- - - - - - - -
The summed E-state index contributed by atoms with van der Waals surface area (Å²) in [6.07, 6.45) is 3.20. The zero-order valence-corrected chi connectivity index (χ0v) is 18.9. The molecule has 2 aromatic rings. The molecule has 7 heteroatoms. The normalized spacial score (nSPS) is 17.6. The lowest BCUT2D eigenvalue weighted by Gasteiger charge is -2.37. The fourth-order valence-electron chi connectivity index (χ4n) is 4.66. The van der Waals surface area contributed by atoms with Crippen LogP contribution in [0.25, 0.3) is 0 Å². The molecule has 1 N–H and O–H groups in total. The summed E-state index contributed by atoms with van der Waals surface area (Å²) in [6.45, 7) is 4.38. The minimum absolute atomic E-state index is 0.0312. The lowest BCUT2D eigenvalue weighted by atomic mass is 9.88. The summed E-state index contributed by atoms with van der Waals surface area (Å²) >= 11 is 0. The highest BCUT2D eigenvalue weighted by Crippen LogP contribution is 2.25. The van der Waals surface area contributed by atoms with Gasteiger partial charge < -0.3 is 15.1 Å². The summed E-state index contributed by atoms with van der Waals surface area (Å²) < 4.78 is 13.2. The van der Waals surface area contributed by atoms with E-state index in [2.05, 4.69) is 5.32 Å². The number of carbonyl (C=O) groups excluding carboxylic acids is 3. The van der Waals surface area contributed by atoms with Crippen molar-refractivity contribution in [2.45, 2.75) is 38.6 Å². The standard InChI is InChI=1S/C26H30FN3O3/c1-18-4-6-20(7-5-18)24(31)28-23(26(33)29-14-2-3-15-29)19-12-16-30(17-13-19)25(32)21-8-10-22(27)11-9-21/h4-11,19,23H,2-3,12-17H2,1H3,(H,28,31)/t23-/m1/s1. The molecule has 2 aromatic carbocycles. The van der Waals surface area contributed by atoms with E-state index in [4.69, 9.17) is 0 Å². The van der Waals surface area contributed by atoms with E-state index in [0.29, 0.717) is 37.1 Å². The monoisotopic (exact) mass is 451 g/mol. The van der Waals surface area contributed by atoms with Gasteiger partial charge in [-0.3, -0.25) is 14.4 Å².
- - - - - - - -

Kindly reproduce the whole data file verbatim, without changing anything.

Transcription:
The summed E-state index contributed by atoms with van der Waals surface area (Å²) in [6.07, 6.45) is 3.20. The zero-order valence-corrected chi connectivity index (χ0v) is 18.9. The molecule has 2 aromatic rings. The molecule has 7 heteroatoms. The normalized spacial score (nSPS) is 17.6. The lowest BCUT2D eigenvalue weighted by Gasteiger charge is -2.37. The fourth-order valence-electron chi connectivity index (χ4n) is 4.66. The van der Waals surface area contributed by atoms with Crippen LogP contribution in [0.25, 0.3) is 0 Å². The molecule has 1 N–H and O–H groups in total. The summed E-state index contributed by atoms with van der Waals surface area (Å²) in [6.45, 7) is 4.38. The minimum absolute atomic E-state index is 0.0312. The lowest BCUT2D eigenvalue weighted by atomic mass is 9.88. The summed E-state index contributed by atoms with van der Waals surface area (Å²) >= 11 is 0. The highest BCUT2D eigenvalue weighted by Crippen LogP contribution is 2.25. The van der Waals surface area contributed by atoms with Gasteiger partial charge < -0.3 is 15.1 Å². The summed E-state index contributed by atoms with van der Waals surface area (Å²) < 4.78 is 13.2. The van der Waals surface area contributed by atoms with E-state index in [2.05, 4.69) is 5.32 Å². The number of carbonyl (C=O) groups excluding carboxylic acids is 3. The van der Waals surface area contributed by atoms with Crippen molar-refractivity contribution in [2.45, 2.75) is 38.6 Å². The standard InChI is InChI=1S/C26H30FN3O3/c1-18-4-6-20(7-5-18)24(31)28-23(26(33)29-14-2-3-15-29)19-12-16-30(17-13-19)25(32)21-8-10-22(27)11-9-21/h4-11,19,23H,2-3,12-17H2,1H3,(H,28,31)/t23-/m1/s1. The molecule has 2 aromatic carbocycles. The van der Waals surface area contributed by atoms with E-state index in [4.69, 9.17) is 0 Å². The van der Waals surface area contributed by atoms with E-state index in [0.29, 0.717) is 37.1 Å². The monoisotopic (exact) mass is 451 g/mol. The van der Waals surface area contributed by atoms with Gasteiger partial charge in [-0.3, -0.25) is 14.4 Å².